The congregation thrived for much of the first half of the twentieth century and became one of the most Anglo-Catholic parishes in the diocese. The parish maintained a reserved Blessed Sacrament before the time that it became widespread. It also celebrated weekly Mass. During World War II under the leadership of the Rev. Clarence C. Reimer, the parish established a warrior shrine in honor of the men of the parish serving. The parish was known under the name of Trinity until January 1961, when, at Bishop Mallett's urging, the name was changed to the Church of the Holy Trinity, ostensibly because of too many other churches called Trinity in the diocese.
According to a typescript parish history dated 1961, Holy Trinity's rector ministered to the large Bunker Hill Air Force base north of Peru, as well as to the city of Wabash fifteen miles away that did not have an Episcopal Church. The priests also served Greek and Ukrainian Orthodox churchmen in a spirit of ecumenism, with an icon of the Blessed Virgin hung the sacristy in reminder of that friendship. The church women organized the Circle of the Living Rosary of Our Lady and St. Dominic, which regularly prayed the rosary and hung a large wooden crucifix in the sanctuary. In 1957, the Rev. James Parker arrived from South Carolina, and the anonymous author of 1961 wrote in sanguine terms of the expectation that the parish "looks to a growth unequaled in the spread of the Faith" with a congregation "to whom the Catholic Religion is the very center of their lives."
Parker remained at Peru through 1966, but the expected growth never materialized. The Revs. Lewis Payne and Russell Northway followed as rectors through 1980, after which the parish experienced an economic downturn. The Rev. Richard Kennison led the restoration of the organ in 1986, but there was growing dissatisfaction within the congregation about the direction of the national church.
Holy Trinity's affiliation with the Episcopal Church ceased in the fall of 1990, when it voted to close due to recurring financial problems from withheld pledges. Average Sunday attendance went from 200 in 1959 to just 40 by 1990, and the building was in desperate need of maintenance. Many of its older members, coming from a strong Anglo-Catholic tradition, were upset by the ideological direction of the diocese, particularly with the ordination of women approved by Bishop Francis Gray, and adamantly opposed change.
Later in 1990, the congregation reconstituted itself and voted to join the Anglican Church in North America, a conservative group that opposed women's ordination and other reforms of the late twentieth century and preferred to use the 1928 prayerbook. The building was sold to the new church, and it is now known as the Anglican Catholic Church of the Holy Trinity. Records of this congregation when still affiliated with the Episcopal Church are housed in the diocesan archives.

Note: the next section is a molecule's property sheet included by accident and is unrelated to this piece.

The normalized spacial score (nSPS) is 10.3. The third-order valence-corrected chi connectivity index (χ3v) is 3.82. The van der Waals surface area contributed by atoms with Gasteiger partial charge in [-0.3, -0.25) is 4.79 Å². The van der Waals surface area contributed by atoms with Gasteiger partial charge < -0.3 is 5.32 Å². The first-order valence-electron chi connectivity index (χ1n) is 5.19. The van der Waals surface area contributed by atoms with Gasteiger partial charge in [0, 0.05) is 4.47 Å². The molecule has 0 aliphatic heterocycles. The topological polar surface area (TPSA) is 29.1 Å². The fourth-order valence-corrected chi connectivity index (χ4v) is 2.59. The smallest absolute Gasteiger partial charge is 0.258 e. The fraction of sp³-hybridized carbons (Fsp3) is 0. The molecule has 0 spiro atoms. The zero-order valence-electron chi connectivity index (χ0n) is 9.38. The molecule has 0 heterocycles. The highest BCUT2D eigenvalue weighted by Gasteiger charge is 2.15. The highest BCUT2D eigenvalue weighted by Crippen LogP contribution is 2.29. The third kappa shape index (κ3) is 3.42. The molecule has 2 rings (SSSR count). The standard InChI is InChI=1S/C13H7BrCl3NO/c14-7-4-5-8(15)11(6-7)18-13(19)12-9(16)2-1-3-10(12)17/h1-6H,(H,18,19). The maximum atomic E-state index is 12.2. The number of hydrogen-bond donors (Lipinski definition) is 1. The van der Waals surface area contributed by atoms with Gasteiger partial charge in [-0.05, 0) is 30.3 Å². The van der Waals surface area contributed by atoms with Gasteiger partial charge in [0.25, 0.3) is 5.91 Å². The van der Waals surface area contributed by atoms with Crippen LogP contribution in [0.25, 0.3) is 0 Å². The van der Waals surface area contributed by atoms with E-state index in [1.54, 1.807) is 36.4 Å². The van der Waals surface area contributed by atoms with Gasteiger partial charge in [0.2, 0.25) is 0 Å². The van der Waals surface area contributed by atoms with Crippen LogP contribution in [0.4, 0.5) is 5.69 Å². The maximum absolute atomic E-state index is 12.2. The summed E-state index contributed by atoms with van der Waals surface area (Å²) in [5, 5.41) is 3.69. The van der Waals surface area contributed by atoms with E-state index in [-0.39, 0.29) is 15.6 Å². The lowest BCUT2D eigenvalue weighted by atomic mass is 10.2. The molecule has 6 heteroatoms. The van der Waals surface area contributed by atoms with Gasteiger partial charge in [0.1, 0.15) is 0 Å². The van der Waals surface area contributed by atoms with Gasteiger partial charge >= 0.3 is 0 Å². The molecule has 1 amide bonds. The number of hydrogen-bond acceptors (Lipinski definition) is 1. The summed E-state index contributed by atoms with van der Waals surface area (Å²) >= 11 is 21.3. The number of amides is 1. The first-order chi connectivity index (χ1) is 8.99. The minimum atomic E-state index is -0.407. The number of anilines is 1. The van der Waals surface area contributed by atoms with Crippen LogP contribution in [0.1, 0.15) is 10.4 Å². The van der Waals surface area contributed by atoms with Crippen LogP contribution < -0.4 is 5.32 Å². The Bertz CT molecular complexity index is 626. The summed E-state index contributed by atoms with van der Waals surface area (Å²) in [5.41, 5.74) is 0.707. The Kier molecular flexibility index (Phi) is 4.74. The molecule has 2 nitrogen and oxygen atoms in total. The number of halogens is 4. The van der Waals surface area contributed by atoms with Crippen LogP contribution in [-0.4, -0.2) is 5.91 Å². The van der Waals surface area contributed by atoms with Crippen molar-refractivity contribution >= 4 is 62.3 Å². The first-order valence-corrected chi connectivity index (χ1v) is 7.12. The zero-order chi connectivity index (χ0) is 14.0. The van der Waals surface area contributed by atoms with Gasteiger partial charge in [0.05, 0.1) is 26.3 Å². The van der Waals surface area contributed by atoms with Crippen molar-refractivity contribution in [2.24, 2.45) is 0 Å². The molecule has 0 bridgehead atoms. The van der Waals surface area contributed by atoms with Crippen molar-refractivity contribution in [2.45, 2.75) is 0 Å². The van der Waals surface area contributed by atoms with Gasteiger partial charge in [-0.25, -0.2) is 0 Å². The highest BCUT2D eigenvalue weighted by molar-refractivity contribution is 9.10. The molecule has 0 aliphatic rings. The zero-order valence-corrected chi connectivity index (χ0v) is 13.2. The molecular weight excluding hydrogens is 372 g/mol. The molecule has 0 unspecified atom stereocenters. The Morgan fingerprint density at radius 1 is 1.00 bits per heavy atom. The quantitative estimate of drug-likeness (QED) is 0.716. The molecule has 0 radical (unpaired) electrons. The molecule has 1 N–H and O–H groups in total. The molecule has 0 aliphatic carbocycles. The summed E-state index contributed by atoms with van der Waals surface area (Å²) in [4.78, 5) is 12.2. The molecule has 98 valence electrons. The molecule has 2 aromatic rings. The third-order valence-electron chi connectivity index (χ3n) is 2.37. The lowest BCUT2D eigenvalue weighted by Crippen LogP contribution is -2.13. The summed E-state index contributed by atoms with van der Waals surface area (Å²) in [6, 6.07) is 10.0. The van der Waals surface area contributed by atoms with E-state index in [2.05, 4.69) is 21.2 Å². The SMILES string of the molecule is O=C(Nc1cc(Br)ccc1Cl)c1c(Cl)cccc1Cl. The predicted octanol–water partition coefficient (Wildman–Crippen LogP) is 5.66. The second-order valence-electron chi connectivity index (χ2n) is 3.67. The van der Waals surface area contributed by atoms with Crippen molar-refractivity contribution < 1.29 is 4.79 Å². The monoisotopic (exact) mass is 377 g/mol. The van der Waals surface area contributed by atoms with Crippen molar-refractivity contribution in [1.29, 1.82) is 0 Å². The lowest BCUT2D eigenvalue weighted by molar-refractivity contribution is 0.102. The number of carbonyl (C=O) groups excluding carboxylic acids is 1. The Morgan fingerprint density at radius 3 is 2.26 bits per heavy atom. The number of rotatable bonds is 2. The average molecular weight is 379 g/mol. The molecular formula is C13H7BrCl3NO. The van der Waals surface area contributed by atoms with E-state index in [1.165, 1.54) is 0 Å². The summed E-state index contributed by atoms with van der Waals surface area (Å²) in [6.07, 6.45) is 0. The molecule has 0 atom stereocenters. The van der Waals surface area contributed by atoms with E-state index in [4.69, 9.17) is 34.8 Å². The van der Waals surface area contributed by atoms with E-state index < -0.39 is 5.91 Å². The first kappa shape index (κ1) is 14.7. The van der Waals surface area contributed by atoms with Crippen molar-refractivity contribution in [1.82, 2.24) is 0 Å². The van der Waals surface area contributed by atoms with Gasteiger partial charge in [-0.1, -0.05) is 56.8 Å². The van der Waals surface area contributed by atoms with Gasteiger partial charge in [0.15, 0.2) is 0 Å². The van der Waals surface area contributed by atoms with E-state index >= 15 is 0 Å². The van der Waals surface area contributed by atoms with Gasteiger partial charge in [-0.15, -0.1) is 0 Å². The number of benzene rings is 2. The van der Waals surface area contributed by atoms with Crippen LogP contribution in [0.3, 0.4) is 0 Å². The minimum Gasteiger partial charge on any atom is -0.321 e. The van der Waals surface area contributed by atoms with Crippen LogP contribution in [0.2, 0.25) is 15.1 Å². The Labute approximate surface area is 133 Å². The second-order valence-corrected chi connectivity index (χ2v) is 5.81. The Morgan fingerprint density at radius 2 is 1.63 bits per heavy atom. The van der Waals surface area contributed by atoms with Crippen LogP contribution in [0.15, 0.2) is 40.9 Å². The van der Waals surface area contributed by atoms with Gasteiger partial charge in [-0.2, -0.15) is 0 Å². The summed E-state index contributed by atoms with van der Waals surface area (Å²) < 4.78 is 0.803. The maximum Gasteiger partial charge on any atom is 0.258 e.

John Mitchell, "The Episcopal Church, " in John H. Stephens, History of Miami County, Indiana, (1896) pp. 149-154.
Fortune Charles Brown, 1846-1850
Frederick Durbin Harriman, 1851
Henry Cook Stowell, 1854
Warren Nelson Dunham, 1870
Edward James Purdy, 1870
Warren Nelson Dunham, 1870-1873
John Henry Weddell, 1873-1875
Andrew Mackie, 1875-1877
David Lardner Trimble, 1877-1880
William Henry Milnes, 1881
Joseph Edward Martin, 1882-1884
William Black Burk, 1884-1887
Otway Colvin, 1889-1896
Edward Wilson Averill, 1897-1904
Adelbert McGinnis, 1904-1905
Jean Weslau Armstrong, 1905-1907
William Edward Morgan, 1907-1909
John Matthias Hamilton, 1910-1915
James Augustus Baynton, 1916-1918
George Harry Richardson, 1918
Edgar Thomson Pancoast, 1919-1922
Arthur Worger-Slade, 1923-1925
Jesse Raymond Lemert, 1926-1927
Warren C. Cable, 1927-1929
William Edward Hoffenbacher, 1930-1935
Richard Dawson Taylor, 1937-1942
Philip L. Shutt, 1942
Clarence Charles Reimer, 1943-1945
Frank Bozarth, 1946-1947
Daniel J. Welty, 1947-1952
Gail Colyer Brittain, 1952-1957
James Parker, 1957-1966
Lewis A. Payne, 1967-1975
Russell Northway, 1976-1980
Curtis Ross, 1980
George Porthen, 1983
Richard Kennison, 1984-1986
Lloyd W. Holifield, 1986-1990
History of Miami County, Indiana. Chicago: Brant and Fuller, 1887, p. 379.
St. James Episcopal Church, Parish Register, 1844-1860
Trinity Episcopal Church, Peru, Parish Register, 1872-1896
Trinity Episcopal Church, Peru, Parish Register, 1897-1949
Holy Trinity Episcopal Church, Peru, Parish Register, 1950-1962
Holy Trinity Episcopal Church, Peru, Parish Register, 1962-1989
Rev. Andrew Mackie
The Rev. Andrew Mackie was born in Plymouth, Massachusetts, on 21 February 1823, the son of Andrew and Mehitable Amelia (Bradford) Mackie. Through his mother he was a descendant of Gov. William Bradford of the Mayflower. He married Sarah Cowell in Rhode Island in 1848, and in 1853 took charge of the newly-organized St. Paul's Church in Newark. He served as rector of Trinity Church, Peru, Indiana, 1875 to 1877, and St. Paul's La Porte from 1877 to 1878. He died in office on 22 April 1878, with a memorial being read to the diocesan convention that year. He is buried in Oak Grove Cemetery, New Bedford, Massachusetts, with his parents.